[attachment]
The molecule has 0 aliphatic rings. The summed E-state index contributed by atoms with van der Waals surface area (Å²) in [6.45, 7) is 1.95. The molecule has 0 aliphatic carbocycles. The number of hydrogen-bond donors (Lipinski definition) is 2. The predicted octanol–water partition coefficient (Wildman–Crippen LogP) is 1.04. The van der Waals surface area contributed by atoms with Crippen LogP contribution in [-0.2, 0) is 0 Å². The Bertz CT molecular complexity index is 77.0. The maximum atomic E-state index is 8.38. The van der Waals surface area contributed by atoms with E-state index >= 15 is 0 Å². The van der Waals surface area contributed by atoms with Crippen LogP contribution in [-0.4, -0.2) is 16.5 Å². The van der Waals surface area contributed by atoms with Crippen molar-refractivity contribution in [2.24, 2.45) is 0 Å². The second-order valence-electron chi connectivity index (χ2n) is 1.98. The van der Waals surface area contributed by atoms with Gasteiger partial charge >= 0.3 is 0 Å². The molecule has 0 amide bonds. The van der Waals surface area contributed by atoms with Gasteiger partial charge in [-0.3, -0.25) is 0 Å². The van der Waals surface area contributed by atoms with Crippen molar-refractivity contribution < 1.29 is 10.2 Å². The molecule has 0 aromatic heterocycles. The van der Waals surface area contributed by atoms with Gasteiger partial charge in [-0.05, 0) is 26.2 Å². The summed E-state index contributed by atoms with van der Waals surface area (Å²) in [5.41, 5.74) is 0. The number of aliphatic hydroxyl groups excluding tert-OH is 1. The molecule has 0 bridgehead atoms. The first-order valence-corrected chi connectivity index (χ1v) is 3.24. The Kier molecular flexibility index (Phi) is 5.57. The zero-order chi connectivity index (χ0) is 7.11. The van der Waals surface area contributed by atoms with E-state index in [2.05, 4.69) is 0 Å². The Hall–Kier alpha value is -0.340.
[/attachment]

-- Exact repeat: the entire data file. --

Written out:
The molecule has 0 aliphatic rings. The summed E-state index contributed by atoms with van der Waals surface area (Å²) in [6.45, 7) is 1.95. The molecule has 0 aliphatic carbocycles. The number of hydrogen-bond donors (Lipinski definition) is 2. The predicted octanol–water partition coefficient (Wildman–Crippen LogP) is 1.04. The van der Waals surface area contributed by atoms with Crippen LogP contribution in [-0.2, 0) is 0 Å². The Bertz CT molecular complexity index is 77.0. The maximum atomic E-state index is 8.38. The van der Waals surface area contributed by atoms with E-state index >= 15 is 0 Å². The van der Waals surface area contributed by atoms with Crippen LogP contribution in [-0.4, -0.2) is 16.5 Å². The van der Waals surface area contributed by atoms with Crippen molar-refractivity contribution in [2.24, 2.45) is 0 Å². The second-order valence-electron chi connectivity index (χ2n) is 1.98. The van der Waals surface area contributed by atoms with Gasteiger partial charge >= 0.3 is 0 Å². The molecule has 0 amide bonds. The van der Waals surface area contributed by atoms with Gasteiger partial charge in [-0.3, -0.25) is 0 Å². The van der Waals surface area contributed by atoms with Crippen molar-refractivity contribution < 1.29 is 10.2 Å². The molecule has 0 aromatic heterocycles. The van der Waals surface area contributed by atoms with Gasteiger partial charge in [-0.05, 0) is 26.2 Å². The summed E-state index contributed by atoms with van der Waals surface area (Å²) in [5.41, 5.74) is 0. The number of aliphatic hydroxyl groups excluding tert-OH is 1. The molecule has 0 bridgehead atoms. The first-order valence-corrected chi connectivity index (χ1v) is 3.24. The Kier molecular flexibility index (Phi) is 5.57. The zero-order chi connectivity index (χ0) is 7.11. The van der Waals surface area contributed by atoms with E-state index in [2.05, 4.69) is 0 Å². The Hall–Kier alpha value is -0.340.